I am treading with trepidation into baby food territory. I swore I would spare my blog from our messy journey, but recent conversations have compelled me to do so.
Food and eating come up in every conversation I have with a new parent. At first, it was 'are you going the purée or baby-led-weaning (BLW) way?', and 'when is the right time to start weaning?', then what to eat, and how to eat it: 'what do you make?', 'what do you buy?' and 'when should we introduce cutlery? '. Most of all, parents seek inspiration for fresh, quick dinners, having got stuck in a rut with the usual suspects (pasta, fish fingers, beans...).
I have no answers, but like every parent I have a story to tell, and am using this first post on the subject to share with you how we (try to) feed our child.
Evangelical weaning books were hard to avoid at first. Late nights on Amazon led to a stack of books on my bedside table professing to know just how your child should eat. After some dithering, and a fair dose of confusion, we decided on a combination method: part BLW, part purée. My instinct told me he'd be fine feeding himself, and BLW would make it fun, but I was eager to fill his tummy. Taking advice from both camps meant he could experiment with handling and chewing on solid food, and take in a fair amount on the spoon to satisfy his hunger (alongside milk). Despite the odd phase of pickiness and loss of appetite, it worked. Check out Catherine Phipp's Word of Mouth article here to read more about BLW.
Now 17 months 0ld, he has the biggest drawer in the freezer, which I rely on for at least 80% of his main meals. Nearly every dinner starts with a pot-luck rustle and grab, followed by a steamer filled with carb boiling in the bottom (rice/potatoes/pasta) and veg (broccoli, beans, diced squash etc.) steaming on top, cooked for 10 minutes or so. Along with slicing fruit to go with Greek yogurt for his pud, prep never takes longer than 10-15 minutes. Couscous and peas is the extra-speedy option.
MY ESSENTIAL KIT
Silicone muffin tray, for freezing toddler-sized portions of sauces
Medium-size resealable plastic food bags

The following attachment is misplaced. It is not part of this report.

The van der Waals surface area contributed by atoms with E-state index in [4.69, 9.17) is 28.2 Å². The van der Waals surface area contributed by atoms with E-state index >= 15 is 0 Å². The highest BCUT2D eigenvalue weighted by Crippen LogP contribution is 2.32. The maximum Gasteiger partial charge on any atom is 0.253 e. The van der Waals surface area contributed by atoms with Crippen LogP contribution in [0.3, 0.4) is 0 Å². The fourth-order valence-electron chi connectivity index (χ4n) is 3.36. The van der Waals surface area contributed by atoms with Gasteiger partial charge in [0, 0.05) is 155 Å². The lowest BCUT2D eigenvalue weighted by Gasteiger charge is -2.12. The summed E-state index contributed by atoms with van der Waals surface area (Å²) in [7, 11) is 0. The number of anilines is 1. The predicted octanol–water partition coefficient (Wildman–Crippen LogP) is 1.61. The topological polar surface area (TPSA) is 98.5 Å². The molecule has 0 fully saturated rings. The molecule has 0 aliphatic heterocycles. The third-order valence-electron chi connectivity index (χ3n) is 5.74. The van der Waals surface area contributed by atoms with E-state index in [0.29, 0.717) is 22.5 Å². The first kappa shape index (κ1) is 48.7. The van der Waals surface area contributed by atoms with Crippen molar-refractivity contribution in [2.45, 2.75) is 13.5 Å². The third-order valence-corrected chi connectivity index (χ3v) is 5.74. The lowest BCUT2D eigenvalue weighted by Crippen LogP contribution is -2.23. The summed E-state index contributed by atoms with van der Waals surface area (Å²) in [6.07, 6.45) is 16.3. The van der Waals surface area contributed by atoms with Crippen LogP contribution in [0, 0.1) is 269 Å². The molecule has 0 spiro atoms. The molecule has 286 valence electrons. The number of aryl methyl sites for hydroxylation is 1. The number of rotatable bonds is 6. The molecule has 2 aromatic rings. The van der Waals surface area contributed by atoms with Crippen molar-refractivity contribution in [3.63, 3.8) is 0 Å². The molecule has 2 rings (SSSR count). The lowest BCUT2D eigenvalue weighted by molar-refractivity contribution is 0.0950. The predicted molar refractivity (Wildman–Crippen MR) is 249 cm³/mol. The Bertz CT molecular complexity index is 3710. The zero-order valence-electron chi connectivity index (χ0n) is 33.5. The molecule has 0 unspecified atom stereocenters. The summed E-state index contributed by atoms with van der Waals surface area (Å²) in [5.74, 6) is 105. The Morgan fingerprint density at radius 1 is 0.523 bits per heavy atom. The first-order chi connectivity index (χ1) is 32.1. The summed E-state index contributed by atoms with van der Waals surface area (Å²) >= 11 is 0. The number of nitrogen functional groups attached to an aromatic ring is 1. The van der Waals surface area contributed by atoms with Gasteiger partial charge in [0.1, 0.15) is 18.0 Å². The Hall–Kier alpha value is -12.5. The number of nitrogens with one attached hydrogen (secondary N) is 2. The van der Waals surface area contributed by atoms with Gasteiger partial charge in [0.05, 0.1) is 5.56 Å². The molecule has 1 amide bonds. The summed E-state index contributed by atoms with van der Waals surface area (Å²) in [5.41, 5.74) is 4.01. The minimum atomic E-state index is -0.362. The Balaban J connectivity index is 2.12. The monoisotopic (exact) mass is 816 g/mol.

TYPICAL FREEZER DRAWER CONTENTS
MADE (batch cooked, or left over from family meals)
Chicken goujons (posh name for fingers)
Sweet potato fritters
Chicken and apricot/squash curry
Cauliflower and potato curry
Greek lamb and carrot stew
Basic tomato sauce
Lentil and tomato soup
Spiced fruit purée
Meatballs (pork and beef)
Mini corn on the cob
Soft wholemeal rolls
I am obsessed about the high sugar and salt levels in our popular cereals, to the point where I will spend 20 minutes scrutinizing the back of cereal packets in the supermarket (to my husband's chagrin). Determined to find something healthy (C won't eat porridge, sadly), I came across Rude Health. Jackpot. Corn flakes made only of toasted corn! And Wheetabix isn't exactly pure wheat, but it's the best of the worst supermarket cereals as far as I can tell, though do correct me if I'm wrong.
Whether C has lunch at home or out and about, it's usually simple fare: a sandwich, grated cheese and apple toastie, frittata, leftovers from the night before, or pitta and dips, and some pieces of fruit, dried or fresh.
I should add that C usually eats fruit and yogurt for dessert, but at weekends I might make a rice pudding, or some apple-oaty muffins. As I write, he's demolishing a bowl of Greek yogurt mixed with mashed banana and a tsp of cashew nut butter. Not a pretty dish, but great for hungry tums.
Here are a few simple recipes:
MIXED VEGETABLE FRITTATA - Nutritious, economical finger food.
Boil 4 new potatoes until tender (you can do this in advance/use leftovers). Beat 4 eggs, and season with black pepper. Heat 1 tbsp olive oil with a knob of unsalted butter in a frying pan, add a small chopped onion/spring onion with half a diced red pepper and half a diced courgette. Cook until soft (5-10 minutes). Throw in the cooked potatoes, chopped, heat through, add a cup full of frozen petits pois, and stir over a medium heat for a minute or two. Stop stirring, pour over the eggs, and turn on your grill. Grate over some Cheddar/Parmesan, and after 5 minutes on the hob over a low heat, transfer to the grill to cook the top. Leave to cool, then turn out and slice into 8-12 pieces. This will keep in the fridge for a couple of days.
SWEET POTATO FRITTERS - Freezable, healthy finger food.
Roast 2 sweet potatoes for 1 hour at 170C fan (you can do this the day before).
Dig out the flesh from the skins once cool, and mix in a bowl with 1 tbsp soy sauce, 3 tbsp plain flour, 3 finely chopped spring onions, 1 beaten egg, and 2-3 tbsp whole milk to loosen the mixture. Add a handful of tinned/fresh sweetcorn if you have some to hand. Melt a small knob of unsalted butter/1 tbsp olive oil in a frying pan, and drop spoonfuls of the mixture into the pan. Cook for 5 mins each side, then set aside to cool on a paper towel. Serve immediately, keep in the fridge for a day or two, or freeze until needed.
FISH/CHICKEN GOUJONS - Prepare these one evening, stock the freezer, and you have almost instant homemade fish/chicken fingers when time is short. They take 20 minutes to prepare.
Two boneless and skinless cod/coley/pollack fillets or two chicken thighs/breasts.
Slice the fish/meat into thin finger-long strips. Prepare, on three separate plates:
2 tbsp plain flour
2 beaten eggs
150g breadcrumbs, mixed with 2 tbsp finely chopped parsley, a pinch of black pepper, and a heaped tbsp of Parmesan
Piece by piece, dip the fish/meat into the flour, shake off the excess, dip in the egg, then cover with the breadcrumb mixture. Set aside on a plate. Pop the plate in the freezer, then when they are nearly frozen solid, remove them and pop them into freezer bags. They can be cooked straight from frozen, in a frying pan with a little olive oil (5-8 minutes each side).
Please share your own mealtime solutions and feeding stories.